(photo credit: WIKIPEDIA)
"Netanyahu lost control of his strategy, he knows that the end is on the way," former prime minister Ehud Barak told Army Radio Wednesday morning during an interview regarding the current political climate.
Ehud Barak, the former leader of the Labor party who served as Minister of Defense and as Deputy Prime Minister in Prime Minister Benjamin Netanyahu's former coalition from 2009-2013, elaborated on Netanyahu's predicament.
According to Barak: "I think the elections will be in October. Netanyahu will have an interest in early elections...even his partners have lost faith." Amid the recent corruption allegations, Netanyahu finds himself in a precarious situation, one that Barak said he believes will develop into an imminent end.
With the diversion of a coalition collapse, Barak's predictions hinge on the decision of Attorney-General Avichai Mandelblit on whether to indict him on corruption charges
This comes after Netanyahu and his coalition partners agreed on a deal on Tuesday to resolve a coalition crisis.
Sources close to the prime minister said he decided against pursuing an election because of two key developments. First, he failed to obtain the support of enough MKs for a June election, with only Yesh Atid, Meretz and part of the Zionist Union joining most of Likud. Netanyahu had wanted an election that would be as close as possible to spring celebrations of the state’s 70th birthday and as far away as possible from Mandelblit’s decision on an indictment.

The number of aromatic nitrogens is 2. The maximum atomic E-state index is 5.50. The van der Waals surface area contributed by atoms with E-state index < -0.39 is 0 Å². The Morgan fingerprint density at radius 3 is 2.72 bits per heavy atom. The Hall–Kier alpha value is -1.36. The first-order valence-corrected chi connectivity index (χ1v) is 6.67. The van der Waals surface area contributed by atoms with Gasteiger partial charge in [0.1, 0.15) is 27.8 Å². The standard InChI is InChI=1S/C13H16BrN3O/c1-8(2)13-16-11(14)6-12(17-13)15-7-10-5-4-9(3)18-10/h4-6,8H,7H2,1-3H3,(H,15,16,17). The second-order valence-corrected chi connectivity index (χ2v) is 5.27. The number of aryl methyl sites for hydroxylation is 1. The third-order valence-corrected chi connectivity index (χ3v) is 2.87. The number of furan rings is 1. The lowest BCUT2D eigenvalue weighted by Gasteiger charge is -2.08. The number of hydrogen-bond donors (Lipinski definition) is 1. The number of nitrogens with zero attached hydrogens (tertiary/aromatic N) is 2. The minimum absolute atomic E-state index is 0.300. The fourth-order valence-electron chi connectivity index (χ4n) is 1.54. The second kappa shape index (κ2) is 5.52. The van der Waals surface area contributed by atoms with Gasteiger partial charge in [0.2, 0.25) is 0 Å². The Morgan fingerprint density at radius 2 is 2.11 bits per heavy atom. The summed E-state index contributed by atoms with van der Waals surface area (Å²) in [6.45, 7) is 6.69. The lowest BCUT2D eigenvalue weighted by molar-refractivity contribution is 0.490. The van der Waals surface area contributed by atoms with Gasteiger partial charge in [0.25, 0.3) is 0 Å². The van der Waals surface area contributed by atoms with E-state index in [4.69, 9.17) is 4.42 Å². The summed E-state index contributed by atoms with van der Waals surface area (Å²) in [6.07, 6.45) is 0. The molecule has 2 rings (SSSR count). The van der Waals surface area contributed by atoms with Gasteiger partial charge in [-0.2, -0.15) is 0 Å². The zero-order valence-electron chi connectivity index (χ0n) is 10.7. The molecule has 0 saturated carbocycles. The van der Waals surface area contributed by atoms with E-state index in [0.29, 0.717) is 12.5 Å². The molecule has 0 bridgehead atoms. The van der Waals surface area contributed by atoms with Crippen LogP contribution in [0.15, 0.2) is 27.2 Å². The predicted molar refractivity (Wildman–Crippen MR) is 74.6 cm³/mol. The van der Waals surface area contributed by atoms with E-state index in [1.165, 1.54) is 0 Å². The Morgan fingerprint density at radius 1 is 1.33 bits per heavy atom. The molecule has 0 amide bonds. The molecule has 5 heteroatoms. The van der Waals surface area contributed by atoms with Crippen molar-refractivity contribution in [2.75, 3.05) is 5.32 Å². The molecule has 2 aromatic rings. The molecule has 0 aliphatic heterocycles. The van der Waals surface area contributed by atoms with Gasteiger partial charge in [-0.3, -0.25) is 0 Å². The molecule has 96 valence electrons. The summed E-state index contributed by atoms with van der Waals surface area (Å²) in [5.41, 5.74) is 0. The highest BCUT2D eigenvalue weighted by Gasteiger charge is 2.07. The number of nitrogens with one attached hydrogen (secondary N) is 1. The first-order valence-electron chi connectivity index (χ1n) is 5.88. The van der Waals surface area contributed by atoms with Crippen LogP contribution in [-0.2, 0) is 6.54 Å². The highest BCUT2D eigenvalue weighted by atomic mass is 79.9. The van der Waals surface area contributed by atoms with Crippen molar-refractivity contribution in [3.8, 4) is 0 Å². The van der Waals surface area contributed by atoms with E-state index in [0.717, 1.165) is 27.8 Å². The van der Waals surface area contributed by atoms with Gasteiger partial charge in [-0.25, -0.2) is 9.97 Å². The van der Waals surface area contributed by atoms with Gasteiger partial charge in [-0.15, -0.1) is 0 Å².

The second reason was that a Channel 2 poll found that 54% of Israelis oppose an early election which would open the door of opportunity to different parties to take the Knesset.
The passage of the opposition’s bills to disperse the Knesset, a controversial haredi (ultra-Orthodox) conscription bill passed in its first reading, and the 2019 state budget was set to pass into law in its final readings on Tuesday night.
The final written part of the deal is that the coalition will support the Likud-sponsored Nation-State bill and advance its legislation after the budget passes. But the deal also reportedly includes quiet commitments from United Torah Judaism to not submit more bills on matters of religion and state, and from all coalition parties to not topple the government in the near future.
The current political situation and Netanyahu's future depends on the verdict of Attorney-General Mandelblit to avoid Ehud Barak's prophecy of Netanyahu's end.
Gil Hoffman and Lahav Harkov contributed to this report.
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